A year ago, my husband and I purchased half of a cow to feed our growing family. I was able to speak with the butcher and customize all of our cuts. It was really cool. Anyway, when she got to the round roasts, our least favorite cut, I asked her to just ground them up for ground beef. She reminded me that I was already getting a lot of ground beef and suggested that she simply prep them for beef jerky making. Great idea!
Last summer, I decided to make beef jerky for our trip to Yellowstone. I had no idea how to make beef jerky and scoured the internet for beef jerky recipes. There are a lot. Not sure where to start, I decided to contact the rancher who sold us our beef for their suggestions. He pointed me to their jerky maker and his simple tips turned out to be some pretty tasty jerky. But not until the other day.
My first batch was a beef jerky fail. Since salt was going to be my main preservation method, I did not skimp on it. I COVERED them with salt. The end result was beef jerky with lots of salt sitting on top. We had to practically wash off each piece before we could eat it. I ended up throwing it out. WAY too salty.
Today I will share with you the method I used to make the delicious beef jerky I am snacking on today. Friends, this is so simple.
First, grab a frozen round roast and set it on your counter for about 30 minutes. Slicing a frozen roast is MUCH easier than if it is thawed. Next, grab a serrated knife and slice your round roast into thin pieces. I wanted to be sure they were thin enough for the salt to penetrate the entire piece.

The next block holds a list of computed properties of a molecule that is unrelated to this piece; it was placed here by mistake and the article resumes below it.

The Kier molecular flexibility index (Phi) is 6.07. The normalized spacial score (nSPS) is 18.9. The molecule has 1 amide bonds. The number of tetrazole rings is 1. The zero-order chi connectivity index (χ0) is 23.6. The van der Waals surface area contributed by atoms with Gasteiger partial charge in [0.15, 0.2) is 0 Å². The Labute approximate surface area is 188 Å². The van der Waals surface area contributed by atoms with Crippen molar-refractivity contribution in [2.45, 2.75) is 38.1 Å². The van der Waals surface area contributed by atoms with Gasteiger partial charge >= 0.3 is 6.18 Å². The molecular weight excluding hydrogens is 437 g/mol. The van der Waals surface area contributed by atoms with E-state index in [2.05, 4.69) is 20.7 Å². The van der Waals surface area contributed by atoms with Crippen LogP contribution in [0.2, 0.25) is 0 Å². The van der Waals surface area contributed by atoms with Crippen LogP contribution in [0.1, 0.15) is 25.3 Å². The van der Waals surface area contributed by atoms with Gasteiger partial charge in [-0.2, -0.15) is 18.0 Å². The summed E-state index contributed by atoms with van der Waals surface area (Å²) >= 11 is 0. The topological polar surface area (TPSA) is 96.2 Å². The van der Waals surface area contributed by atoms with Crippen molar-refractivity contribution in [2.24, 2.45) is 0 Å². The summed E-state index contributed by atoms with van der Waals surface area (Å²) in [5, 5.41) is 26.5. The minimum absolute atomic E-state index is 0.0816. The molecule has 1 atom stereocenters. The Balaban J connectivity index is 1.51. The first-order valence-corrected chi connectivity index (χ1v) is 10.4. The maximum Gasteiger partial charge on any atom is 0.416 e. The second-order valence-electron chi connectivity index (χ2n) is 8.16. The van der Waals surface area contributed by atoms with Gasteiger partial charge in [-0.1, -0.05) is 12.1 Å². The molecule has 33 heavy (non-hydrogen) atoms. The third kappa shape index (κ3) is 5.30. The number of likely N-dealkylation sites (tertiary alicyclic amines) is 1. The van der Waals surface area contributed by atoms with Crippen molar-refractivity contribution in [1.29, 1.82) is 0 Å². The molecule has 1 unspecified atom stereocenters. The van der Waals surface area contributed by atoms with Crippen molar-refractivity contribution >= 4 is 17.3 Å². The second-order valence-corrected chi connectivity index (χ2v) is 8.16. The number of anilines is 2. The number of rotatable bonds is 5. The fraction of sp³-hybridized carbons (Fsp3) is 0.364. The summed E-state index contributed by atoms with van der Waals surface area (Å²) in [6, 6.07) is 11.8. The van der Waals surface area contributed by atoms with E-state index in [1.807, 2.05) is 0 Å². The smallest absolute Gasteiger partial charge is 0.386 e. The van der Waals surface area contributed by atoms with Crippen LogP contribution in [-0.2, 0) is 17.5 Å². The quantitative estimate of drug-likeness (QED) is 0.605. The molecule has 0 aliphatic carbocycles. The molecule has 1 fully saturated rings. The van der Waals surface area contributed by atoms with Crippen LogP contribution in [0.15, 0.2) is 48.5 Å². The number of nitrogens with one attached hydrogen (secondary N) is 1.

Next, I salted them. My husband fashioned a home made dredge to aid in the even salt distribution. It worked fantastically! Mason jar, aluminum foil with holes poked through, and the metal ring to seal.
I used kosher salt when I made this jerky. I feared that the sea salt would be too fine and I would end up with a really salty jerky. I will experiment with coarse sea salt next time, but for now kosher salt did just fine.
This time my goal was for even salt distribution. I didn't want to over salt it, but wanted to make sure that there was enough salt for preservation. The end result was well preserved, but could have been a tad saltier for our tastes.
After the jerky was salted, I placed the trays in my dehydrator and set the temperature just a tad past 105 degrees. I set the timer for 10 hours, but it was done around the 7 hour mark.
When I tested the jerky, I was looking for it to crack when I bent it, but not necessarily break. If you have thicker pieces, it may take longer to dehydrate. After snacking on a few pieces, I put the rest into an airtight container for storage.
If you do not have a dehydrator, I am sure you could use the warm setting on your oven. Keep in mind that most ovens only go as low as 170 degrees, so you won't be able to preserve the enzymes that are present in the beef. If you use your oven, I would place the beef strips on a cooling rack and then stick those in the oven. That way you will get good air flow to dry the jerky. Using an oven will probably also take less time. Check it after 4 hours or so, maybe less.
So there you have it. A beef jerky recipe that is both simple and tasty! Do you like to make beef jerky? Do you have a favorite recipe? Please share it with us!